PULLMAN, Wash. – Washington State University will increase the number of students who study abroad from about 750 per year to 1,000 over the next five years. It is part of a nationwide initiative to equip them with the international experience necessary for success in a globalized world.Continue reading
VANCOUVER, Wash. – A study abroad visit to Cuba open to all Washington State University students will be led by instructor María Lee-López, who was born and raised in Havana, on June 24-July 3.Continue reading
By C. Brandon Chapman, College of Education
Sport management students will say “Hello” in person this summer as the College of Education debuts a six-week faculty-led study abroad program in South Korea.Continue reading
By C. Brandon Chapman, College of Education
PULLMAN, Wash. – An award-winning Seattle filmmaker and a disability studies scholar will headline the 10th annual Globalization, Diversity and Education Conference Feb. 27-28 in Spokane.Continue reading
Ernst-Slavit makes a presentation at a Noche de Familia event
for prospective students and their families at WSU Vancouver.
(Photo by Laura Evancich)
PULLMAN, Wash. – To better prepare teachers and improve scholarship that extends to other cultures and languages, the College of Education (COE) has appointed Gisela Ernst-Slavit associate dean for diversity and international programs. It’s believed to be the first associate dean position of its kind at Washington State University.
“Diversity has always been a key piece for us,” said Mike Trevisan, COE dean. “But we had kind of lost our focus on it for a variety of reasons.”
‘Difference is an asset’
Ernst-Slavit has lunch with fourth graders in Nishino-
miya School District, Japan.
“I learned very quickly how difference can be viewed by many people as ‘less than,’ as if there is something missing,” she said. “But all my life, I’ve believed difference is an asset. Because of my diverse experiences, because I spoke three languages and because I could view the world from different perspectives, my life and career were enriched.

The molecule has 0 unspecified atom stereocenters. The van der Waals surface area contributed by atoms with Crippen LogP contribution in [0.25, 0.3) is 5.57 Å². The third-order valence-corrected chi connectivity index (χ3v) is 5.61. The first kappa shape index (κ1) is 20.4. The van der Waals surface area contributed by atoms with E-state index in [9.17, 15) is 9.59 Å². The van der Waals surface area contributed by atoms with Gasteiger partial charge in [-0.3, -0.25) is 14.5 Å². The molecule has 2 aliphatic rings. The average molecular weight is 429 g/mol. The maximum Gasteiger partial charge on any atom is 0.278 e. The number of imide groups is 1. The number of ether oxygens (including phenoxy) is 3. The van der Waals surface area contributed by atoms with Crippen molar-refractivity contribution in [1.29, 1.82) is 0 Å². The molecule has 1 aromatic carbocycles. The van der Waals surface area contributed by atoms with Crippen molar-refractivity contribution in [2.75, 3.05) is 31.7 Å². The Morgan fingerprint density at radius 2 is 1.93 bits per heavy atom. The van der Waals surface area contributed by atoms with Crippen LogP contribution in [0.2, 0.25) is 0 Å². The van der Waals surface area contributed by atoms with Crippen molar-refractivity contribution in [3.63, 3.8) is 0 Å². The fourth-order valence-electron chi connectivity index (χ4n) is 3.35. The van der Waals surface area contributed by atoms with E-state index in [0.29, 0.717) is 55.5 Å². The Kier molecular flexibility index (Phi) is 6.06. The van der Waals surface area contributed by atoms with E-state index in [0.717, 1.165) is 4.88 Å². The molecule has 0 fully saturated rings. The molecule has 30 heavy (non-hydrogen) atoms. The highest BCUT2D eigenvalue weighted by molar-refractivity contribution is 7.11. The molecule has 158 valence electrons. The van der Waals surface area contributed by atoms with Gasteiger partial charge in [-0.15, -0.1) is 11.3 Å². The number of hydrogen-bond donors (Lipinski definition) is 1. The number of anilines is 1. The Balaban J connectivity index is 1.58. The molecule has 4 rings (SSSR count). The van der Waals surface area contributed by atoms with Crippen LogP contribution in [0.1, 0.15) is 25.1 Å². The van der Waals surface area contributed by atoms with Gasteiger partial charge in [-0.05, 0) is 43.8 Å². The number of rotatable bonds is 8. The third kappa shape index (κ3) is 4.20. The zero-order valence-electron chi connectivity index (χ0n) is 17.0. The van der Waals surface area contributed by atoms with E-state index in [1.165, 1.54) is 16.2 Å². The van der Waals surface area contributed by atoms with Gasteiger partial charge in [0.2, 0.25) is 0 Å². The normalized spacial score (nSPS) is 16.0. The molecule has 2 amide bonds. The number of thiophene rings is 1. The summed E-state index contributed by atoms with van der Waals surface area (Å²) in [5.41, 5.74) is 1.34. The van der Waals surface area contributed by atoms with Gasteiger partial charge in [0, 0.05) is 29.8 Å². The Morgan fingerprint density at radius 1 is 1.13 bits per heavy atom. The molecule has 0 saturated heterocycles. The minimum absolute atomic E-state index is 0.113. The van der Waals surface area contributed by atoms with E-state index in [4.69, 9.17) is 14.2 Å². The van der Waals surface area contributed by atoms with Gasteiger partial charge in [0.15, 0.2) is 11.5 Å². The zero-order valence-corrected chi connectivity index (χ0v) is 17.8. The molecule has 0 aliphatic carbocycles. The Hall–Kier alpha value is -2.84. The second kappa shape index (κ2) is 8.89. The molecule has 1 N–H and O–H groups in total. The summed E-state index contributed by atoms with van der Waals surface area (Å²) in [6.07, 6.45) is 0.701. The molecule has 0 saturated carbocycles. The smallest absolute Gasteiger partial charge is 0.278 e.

Diversity in service
Diversity in scholarship
Ongoing efforts a starting point
“There have been several, sustained efforts to participate in the global village, do research with colleagues in other countries, bring students and faculty from other universities abroad and send our own folks to study abroad,” she said.
PULLMAN, Wash. – Panel discussions, a learning fair and a free movie will be part of the first Global Cougs Week at Washington State University Aug. 26-30.
* Cougs at Home and Abroad student panel, noon-1 p.m., CUB L46.
* Global learning fair, 10 a.m.-3 p.m., Terrell Mall.
* Global Experiences and the Job Market professional panel, noon-1 p.m., CUE 518. The panel will include representatives from Schweitzer Engineering Laboratories, the Washington State Trade Commission and the Peace Corps.
* Soccer coffee hour, 2:30-5 p.m., CUB L46.
Beverly R. Singer, filmmaker and associate professor of anthropology and Native American studies at the University of New Mexico, and Kathy Hytten, associate professor in the department of Educational Administration and Higher Education at Southern Illinois University Carbondale, will be the April guest speakers at the WSU College of Education “Globalization, Diversity and Education” lecture series.
Singer’s lecture, titled, “Politics of Film Research: Who we are at the national Museum of the American Indian,” will take place at 4 p.m. April 19 in the WSU Fine Arts Auditorium. Hytten will present “Thinking Through Social Justice in an Era of Globalization” at 4 p.m. April 26 in the WSU Fine Arts Auditorium. The lectures are free and open to the public.
“Politics of Film Research” focuses on Singer’s work on the orientation film about Native America that premiered in 2004 and remains on permanent exhibit at the Smithsonian National Museum of the American Indian in Washington, D.C. Singer has contributed to the study of contemporary Native Americans by authoring and producing 15 films and videos about Native people, including “Wiping the War Paint off the Lens: Native American Film and Video.” She also serves on the executive board for the Independent Television Service.
Hytten, currently on sabbatical from Southern Illinois University Carbondale, is a visiting scholar in the Department of Teaching and Learning at WSU. Her current research focuses on the intersections among cultural studies, critical pedagogy and education for social justice.Her work has appeared in a variety of journals, including “Educational Theory,” “Educational Studies,” “Qualitative Studies in Education” and “Communication Education,” among others.